The length of rope you require will be dictated by the locations you intend to access. Many agencies find that a 200- to 300-foot rope is adequate for most low-angle situations. A rope that is too short will make life unnecessarily complicated, so if you can afford it, a 300-foot rope might be the best choice.

The rope diameter will affect its weight and breaking strength. You will also need a selection of webbing and accessory cord. The diameter of the rope dictates the diameter of the accessory cord, so consult with an expert prior to purchasing both. Load release straps and anchor straps are a good addition to your inventory as well.

5. Get hardware
You will need a selection of large, steel rescue carabiners, rescue pulleys, braking devices and accessories such as an anchor plate. These must be designed for rescue, not for recreational use.

“We tell our customers that in the long run, buying pulley and other hardware with ball-bearings is often the way to go,” Burns said. “The equipment is going to be more dependable and it’s going to last longer.”

“Any department that’s looking to get into the rope rescue business, whether that’s low-angle or high-angle or whatever, should get started by contacting knowledgeable experts in the field who are experienced with using the equipment,” Stewart said.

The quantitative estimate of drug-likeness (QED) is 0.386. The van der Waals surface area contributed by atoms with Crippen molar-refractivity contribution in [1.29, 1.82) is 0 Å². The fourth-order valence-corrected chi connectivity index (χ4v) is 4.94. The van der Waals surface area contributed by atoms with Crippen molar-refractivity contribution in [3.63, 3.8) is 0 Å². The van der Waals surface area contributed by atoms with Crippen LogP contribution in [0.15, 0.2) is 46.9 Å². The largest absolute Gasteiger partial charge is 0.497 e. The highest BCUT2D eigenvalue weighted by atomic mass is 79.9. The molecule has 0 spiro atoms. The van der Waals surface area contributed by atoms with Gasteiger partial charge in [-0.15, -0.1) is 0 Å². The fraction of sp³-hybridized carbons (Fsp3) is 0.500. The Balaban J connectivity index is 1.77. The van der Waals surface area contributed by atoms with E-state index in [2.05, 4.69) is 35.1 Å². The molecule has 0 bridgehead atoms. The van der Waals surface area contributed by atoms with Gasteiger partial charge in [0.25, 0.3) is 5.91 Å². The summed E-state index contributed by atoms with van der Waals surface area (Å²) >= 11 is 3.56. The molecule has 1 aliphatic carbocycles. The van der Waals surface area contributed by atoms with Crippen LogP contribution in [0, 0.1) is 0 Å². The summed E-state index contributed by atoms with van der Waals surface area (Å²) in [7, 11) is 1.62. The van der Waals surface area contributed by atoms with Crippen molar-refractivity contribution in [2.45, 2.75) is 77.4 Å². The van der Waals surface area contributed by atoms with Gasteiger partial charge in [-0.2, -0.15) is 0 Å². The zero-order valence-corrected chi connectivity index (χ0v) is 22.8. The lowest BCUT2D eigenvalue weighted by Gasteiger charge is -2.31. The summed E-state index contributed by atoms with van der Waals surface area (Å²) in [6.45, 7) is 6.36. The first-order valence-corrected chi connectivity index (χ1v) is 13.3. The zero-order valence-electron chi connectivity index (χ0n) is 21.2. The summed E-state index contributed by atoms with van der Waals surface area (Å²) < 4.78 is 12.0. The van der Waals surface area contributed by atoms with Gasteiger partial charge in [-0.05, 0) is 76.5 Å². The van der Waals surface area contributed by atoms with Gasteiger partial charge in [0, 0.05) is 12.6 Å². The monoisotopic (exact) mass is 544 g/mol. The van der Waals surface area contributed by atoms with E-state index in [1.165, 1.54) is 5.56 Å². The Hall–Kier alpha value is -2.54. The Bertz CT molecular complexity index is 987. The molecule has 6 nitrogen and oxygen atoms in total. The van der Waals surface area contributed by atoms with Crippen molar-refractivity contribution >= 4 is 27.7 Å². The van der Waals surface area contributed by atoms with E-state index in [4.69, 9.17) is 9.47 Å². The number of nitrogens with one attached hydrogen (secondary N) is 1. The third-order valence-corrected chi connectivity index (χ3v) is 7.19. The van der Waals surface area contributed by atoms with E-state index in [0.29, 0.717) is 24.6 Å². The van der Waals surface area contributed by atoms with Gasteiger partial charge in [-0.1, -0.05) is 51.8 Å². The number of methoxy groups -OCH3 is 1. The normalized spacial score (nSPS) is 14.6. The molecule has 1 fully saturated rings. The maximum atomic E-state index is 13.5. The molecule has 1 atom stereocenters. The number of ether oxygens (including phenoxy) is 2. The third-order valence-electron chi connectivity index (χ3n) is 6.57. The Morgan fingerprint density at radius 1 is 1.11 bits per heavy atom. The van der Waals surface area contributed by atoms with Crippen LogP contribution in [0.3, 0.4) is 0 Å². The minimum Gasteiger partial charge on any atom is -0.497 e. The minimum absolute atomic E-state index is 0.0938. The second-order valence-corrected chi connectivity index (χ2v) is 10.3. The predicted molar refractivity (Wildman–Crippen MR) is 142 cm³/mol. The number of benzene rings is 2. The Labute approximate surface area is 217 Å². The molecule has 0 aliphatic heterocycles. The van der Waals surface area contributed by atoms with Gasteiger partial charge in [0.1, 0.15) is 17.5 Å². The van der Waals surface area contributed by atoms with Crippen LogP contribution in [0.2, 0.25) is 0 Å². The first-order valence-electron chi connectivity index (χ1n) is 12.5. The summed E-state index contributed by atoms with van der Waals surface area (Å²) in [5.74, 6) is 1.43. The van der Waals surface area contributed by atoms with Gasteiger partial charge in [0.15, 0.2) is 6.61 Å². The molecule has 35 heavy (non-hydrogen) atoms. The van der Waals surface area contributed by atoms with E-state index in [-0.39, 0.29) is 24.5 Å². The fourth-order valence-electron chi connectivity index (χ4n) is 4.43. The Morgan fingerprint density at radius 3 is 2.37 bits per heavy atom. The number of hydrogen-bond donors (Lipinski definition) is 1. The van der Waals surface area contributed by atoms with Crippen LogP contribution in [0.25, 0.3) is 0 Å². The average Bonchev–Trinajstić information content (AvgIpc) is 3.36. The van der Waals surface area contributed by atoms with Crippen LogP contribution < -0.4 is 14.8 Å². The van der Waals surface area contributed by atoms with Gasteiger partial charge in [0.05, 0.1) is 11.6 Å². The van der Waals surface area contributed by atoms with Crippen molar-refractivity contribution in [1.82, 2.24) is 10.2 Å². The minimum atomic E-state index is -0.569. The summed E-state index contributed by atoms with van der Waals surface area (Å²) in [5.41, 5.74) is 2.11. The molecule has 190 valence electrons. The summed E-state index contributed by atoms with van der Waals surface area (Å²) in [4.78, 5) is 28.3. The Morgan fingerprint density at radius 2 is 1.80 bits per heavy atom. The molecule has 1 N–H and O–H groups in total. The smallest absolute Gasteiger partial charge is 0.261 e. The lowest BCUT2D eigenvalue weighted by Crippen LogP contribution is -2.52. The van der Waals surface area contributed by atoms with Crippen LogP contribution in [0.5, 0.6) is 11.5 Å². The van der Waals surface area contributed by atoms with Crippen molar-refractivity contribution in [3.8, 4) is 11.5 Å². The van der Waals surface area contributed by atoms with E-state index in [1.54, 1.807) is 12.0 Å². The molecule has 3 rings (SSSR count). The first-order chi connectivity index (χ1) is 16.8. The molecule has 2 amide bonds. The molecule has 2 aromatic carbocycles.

Battalion Chief Robert Avsec (ret.) served with the Chesterfield (Virginia) Fire & EMS Department for 26 years. He was an instructor for fire, EMS and hazardous materials courses at the local, state and federal levels, which included more than 10 years with the National Fire Academy. Chief Avsec earned his bachelor’s degree from the University of Cincinnati and his master’s degree in executive fire service leadership from Grand Canyon University. He is a 2001 graduate of the National Fire Academy’s EFO Program. Beyond his writing for and, Avsec authors the blog Talking “Shop” 4 Fire & EMS and has published his first book, “Successful Transformational Change in a Fire and EMS Department: How a Focused Team Created a Revenue Recovery Program in Six Months – From Scratch.” Connect with Avsec on LinkedIn or via email.